Meeting on the ledge

(or why I don't get out much…..)

Tagging in the OPAC

We’ve got a trial of LibraryThing on our OPAC at the moment (sorry – its on the test system which isn’t available off campus so I can’t show it off – all credit to LibraryThing however as it was easy to implement).  I’ve not yet had chance to show it to my colleagues, but I suspect it won’t receive universal endorsement, particularly on the tagging.

I’m expecting the same mix of enthusiasm and scepticism I see whenever the concept of user tagging is mentioned. I can see both sides of the argument: the purists object to users being able to tag items using an uncontrolled vocabulary which makes the catalogue less searchable, and the Library2 fans say that users want this level of interactivity. From a personal point of view I love the idea of tag clouds – they add that graphical approach to subjects that works if you have the kind of brain that works with mind maps. And they add some graphical appeal to our rather dry textual catalogues – especially if there’s no cover art available from your chosen supplier.

However the concept of allowing users to subject tag items is more difficult. It reduces the importance of all those strict rules of cataloguing that we as librarians can get so precious about. Hence if you are a cataloguer I can appreciate that you might have different views than a subject librarian. But one of the ways in which we learn is by applying labels, and if the tags our students use are more meaningfull to them than the list of controlled terms we use who can blame them from wanting to make things more usable from their point of view? Libraries must above all be usable, and in an effort to make things more scientific by creating rigid vocabularies that are separated from the language our patrons use, maybe we are making them more difficult to use than they should be?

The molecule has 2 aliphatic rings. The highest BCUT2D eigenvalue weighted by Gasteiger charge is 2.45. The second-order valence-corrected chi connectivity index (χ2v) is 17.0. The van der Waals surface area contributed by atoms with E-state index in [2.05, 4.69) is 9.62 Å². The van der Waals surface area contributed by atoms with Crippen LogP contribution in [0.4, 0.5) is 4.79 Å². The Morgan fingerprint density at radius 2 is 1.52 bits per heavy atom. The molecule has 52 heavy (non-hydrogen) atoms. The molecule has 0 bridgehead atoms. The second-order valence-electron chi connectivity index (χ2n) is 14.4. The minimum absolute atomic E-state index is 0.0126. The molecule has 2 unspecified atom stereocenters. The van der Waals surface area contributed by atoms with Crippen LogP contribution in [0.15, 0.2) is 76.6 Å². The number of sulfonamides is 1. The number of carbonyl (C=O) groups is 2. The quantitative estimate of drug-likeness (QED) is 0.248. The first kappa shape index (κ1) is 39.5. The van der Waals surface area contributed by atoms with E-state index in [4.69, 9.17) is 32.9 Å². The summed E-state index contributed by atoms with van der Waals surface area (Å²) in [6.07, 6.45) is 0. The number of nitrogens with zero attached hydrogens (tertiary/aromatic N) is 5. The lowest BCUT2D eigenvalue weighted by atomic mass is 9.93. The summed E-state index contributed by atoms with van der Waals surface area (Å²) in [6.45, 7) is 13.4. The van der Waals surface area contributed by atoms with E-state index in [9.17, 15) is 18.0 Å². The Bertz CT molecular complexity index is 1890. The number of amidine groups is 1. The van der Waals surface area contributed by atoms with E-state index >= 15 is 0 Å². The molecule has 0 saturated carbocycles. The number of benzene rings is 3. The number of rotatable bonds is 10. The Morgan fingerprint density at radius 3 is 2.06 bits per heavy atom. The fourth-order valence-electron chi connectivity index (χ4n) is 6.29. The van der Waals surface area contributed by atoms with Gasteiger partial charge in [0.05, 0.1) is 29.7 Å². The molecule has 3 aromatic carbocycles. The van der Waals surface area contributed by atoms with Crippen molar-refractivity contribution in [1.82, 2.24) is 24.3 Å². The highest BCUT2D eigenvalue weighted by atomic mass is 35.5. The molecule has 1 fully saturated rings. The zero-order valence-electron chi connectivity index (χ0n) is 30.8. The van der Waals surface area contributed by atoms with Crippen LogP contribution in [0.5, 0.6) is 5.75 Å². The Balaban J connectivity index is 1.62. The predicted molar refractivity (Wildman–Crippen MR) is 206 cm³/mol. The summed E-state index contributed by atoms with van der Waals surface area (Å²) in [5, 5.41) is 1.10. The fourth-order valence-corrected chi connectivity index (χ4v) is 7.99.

There are of course other problems we have to cope with: deciding what is a genuine user tag and what is abuse is one, and just finding the time to check all those tags. And maybe user tagging isn’t for all libraries. But I think in HE libraries we need to give it a try…..

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March 10, 2009 Posted by | Libraries | , , | 2 Comments

Bowkers and LibraryThing

I heard yesterday that Cambridge Investment Group, which is the parent company for Bowkers and Proquest, has bought a stake in LibraryThing. Bowkers are now the exclusive worldwide distributor of LibraryThing for Libraries.  Maybe it means that LTfL loses a little of that homegrown aura it had, but on the other hand it means that it becomes a far more sellable thing worldwide with Bowkers behind it – they can offer worldwide marketing and support which LibraryThing was still developing.  It also means that Bowkers continues its move to broaden its product range into library catalogues – it was already reselling Syndetics catalogue enrichment and with LTfL combined it becomes a very attractive offering. Combined with Aquabrowser, which CIG already has some stake in  (although for some reason that is resold by Infor in the UK), they have a very attractive suite of products.  I wonder if they will now be looking at picking up one of the LMS companies – I suspect some of them might be available at an attractive price….?

January 23, 2009 Posted by | Libraries | | 1 Comment